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Author Topic: Supes vs T. Tuxedo  (Read 6674 times)
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Super Monkey
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« Reply #8 on: July 31, 2007, 06:40:32 PM »

As a kid I really hated scooby doo and flintstones, I never understood why they were so popular. Still don't.

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Classic Warner bros cartoons= LOL funny esp those by Bob Clampett and Frank Tashlin

I never knew who Bob Clampett was until I was an adult and it turns out that he was the one who made most of the really great classic toons! Now I look for his work. Other favorites were Tex Avery and the Fleischer bros.

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« Reply #9 on: August 01, 2007, 10:57:53 AM »

I never even laughed at Warner Bros --I went from watching them to studying them as a teen (especially when I discovered lost syndicated toons broadcast in other cities or when I bought tapes of them or saw some at comic cons) to laughing at them as an adult.

I did laugh at Roger Ramjet, George of the Jungle, Superchicken.  Sometimes at Bullwinkle.  But for the most part I was like Nightwing, preferring plot/adventure, even in Wacky Races/Laffalympics/Yogi's Space Race.
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« Reply #10 on: August 01, 2007, 01:03:41 PM »

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I did laugh at Roger Ramjet, George of the Jungle, Superchicken.  Sometimes at Bullwinkle.  But for the most part I was like Nightwing, preferring plot/adventure, even in Wacky Races/Laffalympics/Yogi's Space Race.

Wow, Yogi's Space Race.  Definitely a contender for worst cartoon of all time.  "Limited" animation and the art was just plain rotten.  Plus every episode ended with the gang (Yogi, Huck, whoever) all stopping at the Space Disco for a dance sequence.  Utter dreck.

You know what I never found funny? MGM cartoons.  Disney was bad enough, aimed as it was at 18-month-olds (and slow ones at that), but the MGM stuff was the worst.  There was a cruelty to those shorts, a crassness that just gets uglier with the passage of time.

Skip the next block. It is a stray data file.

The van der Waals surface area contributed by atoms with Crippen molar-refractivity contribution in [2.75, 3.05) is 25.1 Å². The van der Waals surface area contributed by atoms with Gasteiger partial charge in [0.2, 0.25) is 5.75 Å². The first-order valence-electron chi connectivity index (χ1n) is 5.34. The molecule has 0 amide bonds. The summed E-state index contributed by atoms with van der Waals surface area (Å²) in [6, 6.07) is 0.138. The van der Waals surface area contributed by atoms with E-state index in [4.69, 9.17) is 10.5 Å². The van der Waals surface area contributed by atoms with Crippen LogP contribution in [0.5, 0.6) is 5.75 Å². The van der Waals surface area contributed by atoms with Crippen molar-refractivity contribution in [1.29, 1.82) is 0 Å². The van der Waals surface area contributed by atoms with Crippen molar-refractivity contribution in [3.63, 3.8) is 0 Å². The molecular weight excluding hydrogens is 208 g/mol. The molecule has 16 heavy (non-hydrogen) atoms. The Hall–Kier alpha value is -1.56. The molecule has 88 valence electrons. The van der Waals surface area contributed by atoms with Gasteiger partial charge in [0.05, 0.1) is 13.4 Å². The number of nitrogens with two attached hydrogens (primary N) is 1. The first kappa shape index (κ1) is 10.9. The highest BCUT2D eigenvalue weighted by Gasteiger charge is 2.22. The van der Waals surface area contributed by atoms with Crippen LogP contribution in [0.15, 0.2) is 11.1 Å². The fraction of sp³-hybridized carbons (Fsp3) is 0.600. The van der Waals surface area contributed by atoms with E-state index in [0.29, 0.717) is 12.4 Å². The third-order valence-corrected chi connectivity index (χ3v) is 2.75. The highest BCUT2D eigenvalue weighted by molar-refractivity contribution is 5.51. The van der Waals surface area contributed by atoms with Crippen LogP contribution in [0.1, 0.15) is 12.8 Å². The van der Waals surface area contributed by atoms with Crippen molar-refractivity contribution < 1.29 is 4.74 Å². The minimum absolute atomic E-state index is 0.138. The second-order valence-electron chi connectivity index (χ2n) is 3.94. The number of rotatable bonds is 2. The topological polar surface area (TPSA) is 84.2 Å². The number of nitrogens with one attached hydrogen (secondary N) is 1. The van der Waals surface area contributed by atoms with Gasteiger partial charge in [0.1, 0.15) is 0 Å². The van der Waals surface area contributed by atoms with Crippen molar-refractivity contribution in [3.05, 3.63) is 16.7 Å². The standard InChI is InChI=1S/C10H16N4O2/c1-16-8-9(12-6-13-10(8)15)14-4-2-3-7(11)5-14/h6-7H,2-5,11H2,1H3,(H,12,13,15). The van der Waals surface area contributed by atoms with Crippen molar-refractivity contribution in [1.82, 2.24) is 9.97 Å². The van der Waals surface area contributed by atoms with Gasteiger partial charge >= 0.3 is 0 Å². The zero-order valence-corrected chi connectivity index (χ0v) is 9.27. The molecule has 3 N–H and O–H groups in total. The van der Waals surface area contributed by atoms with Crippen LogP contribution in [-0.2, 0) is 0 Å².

The violence in Tom and Jerry is an obvious issue (and ably lampooned by the Simpson's "Itchy and Scratchy"), but there was also a sort of "adult" sensibility, and not in a good way.  There was the "sexy" stuff like Little Hot Riding Hood and the girl who does the balloon dance while the lecherous wolf drools, and of course there were all the times when explosions or falls down coal chutes left characters with black faces, whereupon of course they launched into minstrel acts ( Shocked Shocked Shocked).  Plus I'm convinced Tom and Jerry ruined cartoons for all of us as far as mobilizing the anti-violence groups.  I mean, who could seriously be threatened by the Road Runner cartoons?  Are we supposed to believe toddlers would start rolling boulders on each other or playing with unattended sticks of dynamite based on Wile E Coyote's antics?  But Tom and Jerry had their adventures in the house, using weapons any kid could get hold of to terrorize his sister or the family pet: irons, razors, electrical outlets, fireplace pokers, butcher knives.  Compare these shorts to the far superior Sylvester and Tweety stuff -- just as "rough" but nowhere near as mean-spirited -- and you have to wonder what kind of sadistic misanthropes were running the MGM shop.
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« Reply #11 on: August 01, 2007, 02:20:20 PM »

Road Runner cartoons are horrible, it's the same cartoon over and over and over again.

The MGM shop was a product of their time. Those toons would never get made today, if they were to be made today, they would be clearly marked not for children, LOL.


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« Reply #12 on: August 01, 2007, 03:15:00 PM »

Is there any proof that animated cartoons appeal to children more?

I've always had the feeling that adults decided that and told their children it was true. And therefore people made cartoons that appealed to them as adults.

I never laughed at the "Flintstones" jokes or understood the parody of "Fractured Fairy Tales", I just followed the stories like any stories. If I watched "Steamboat Willie", as a kid I was more weirded out by Mickey playing farm animals as musical instruments than by any references that went over my head in a 1940s movie.
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« Reply #13 on: August 02, 2007, 07:54:50 AM »

I enjoy quite a few WB and MGM cartoons as an adult --they were shown in front of adult movies, once upon a time, and think the violence is hilarious.  Even Road Runner who I used to hate (how did they create comics of them? --a question for Mark Evanier) is funny now, in parts.  Or maybe comforting, since I know most of the gags by now.  Saw a few WWII Tom and Jerry toons recently on TCM and laughed at a few parts in a kind of "heh, isn't it funny what they thought would be funny in 1944?" and "heh, there's a reference to an old movie star and there's an old household appliance that we don't use anymore but which I find interesting because I collect old pop culture and antiques and the gag they built around it is original" -kind of way.

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« Reply #14 on: August 03, 2007, 02:39:13 AM »

Even Andy Warhol's Campbell Soup Cans encourage feelings of nostalgia since Campbells Soup doesn't look that way anymore
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« Reply #15 on: August 03, 2007, 03:13:52 AM »

Except for Tomato and Chicken Noodle, which have kept the "old" look.
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